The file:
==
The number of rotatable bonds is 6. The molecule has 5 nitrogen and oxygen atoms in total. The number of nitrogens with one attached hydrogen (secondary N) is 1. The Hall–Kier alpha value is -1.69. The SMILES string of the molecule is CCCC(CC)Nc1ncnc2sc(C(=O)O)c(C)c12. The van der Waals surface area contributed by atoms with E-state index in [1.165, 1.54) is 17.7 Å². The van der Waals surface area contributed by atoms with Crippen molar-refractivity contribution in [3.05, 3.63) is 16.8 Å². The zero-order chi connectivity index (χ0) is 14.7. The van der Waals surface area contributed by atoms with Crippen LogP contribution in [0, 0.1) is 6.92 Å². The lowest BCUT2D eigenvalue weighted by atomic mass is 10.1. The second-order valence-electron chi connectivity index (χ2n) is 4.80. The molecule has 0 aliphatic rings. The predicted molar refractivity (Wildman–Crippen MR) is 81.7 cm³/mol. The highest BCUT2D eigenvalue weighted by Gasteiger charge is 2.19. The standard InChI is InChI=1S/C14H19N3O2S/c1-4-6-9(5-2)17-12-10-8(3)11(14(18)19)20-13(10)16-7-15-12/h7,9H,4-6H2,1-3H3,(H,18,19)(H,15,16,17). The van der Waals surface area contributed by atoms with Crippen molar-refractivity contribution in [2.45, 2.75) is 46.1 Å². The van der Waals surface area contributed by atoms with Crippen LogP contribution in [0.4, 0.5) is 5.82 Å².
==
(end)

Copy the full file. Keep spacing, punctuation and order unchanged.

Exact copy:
The number of rotatable bonds is 6. The molecule has 5 nitrogen and oxygen atoms in total. The number of nitrogens with one attached hydrogen (secondary N) is 1. The Hall–Kier alpha value is -1.69. The SMILES string of the molecule is CCCC(CC)Nc1ncnc2sc(C(=O)O)c(C)c12. The van der Waals surface area contributed by atoms with E-state index in [1.165, 1.54) is 17.7 Å². The van der Waals surface area contributed by atoms with Crippen molar-refractivity contribution in [3.05, 3.63) is 16.8 Å². The zero-order chi connectivity index (χ0) is 14.7. The van der Waals surface area contributed by atoms with Crippen LogP contribution in [0, 0.1) is 6.92 Å². The lowest BCUT2D eigenvalue weighted by atomic mass is 10.1. The second-order valence-electron chi connectivity index (χ2n) is 4.80. The molecule has 0 aliphatic rings. The predicted molar refractivity (Wildman–Crippen MR) is 81.7 cm³/mol. The highest BCUT2D eigenvalue weighted by Gasteiger charge is 2.19. The standard InChI is InChI=1S/C14H19N3O2S/c1-4-6-9(5-2)17-12-10-8(3)11(14(18)19)20-13(10)16-7-15-12/h7,9H,4-6H2,1-3H3,(H,18,19)(H,15,16,17). The van der Waals surface area contributed by atoms with Crippen molar-refractivity contribution in [2.45, 2.75) is 46.1 Å². The van der Waals surface area contributed by atoms with Crippen LogP contribution in [0.4, 0.5) is 5.82 Å².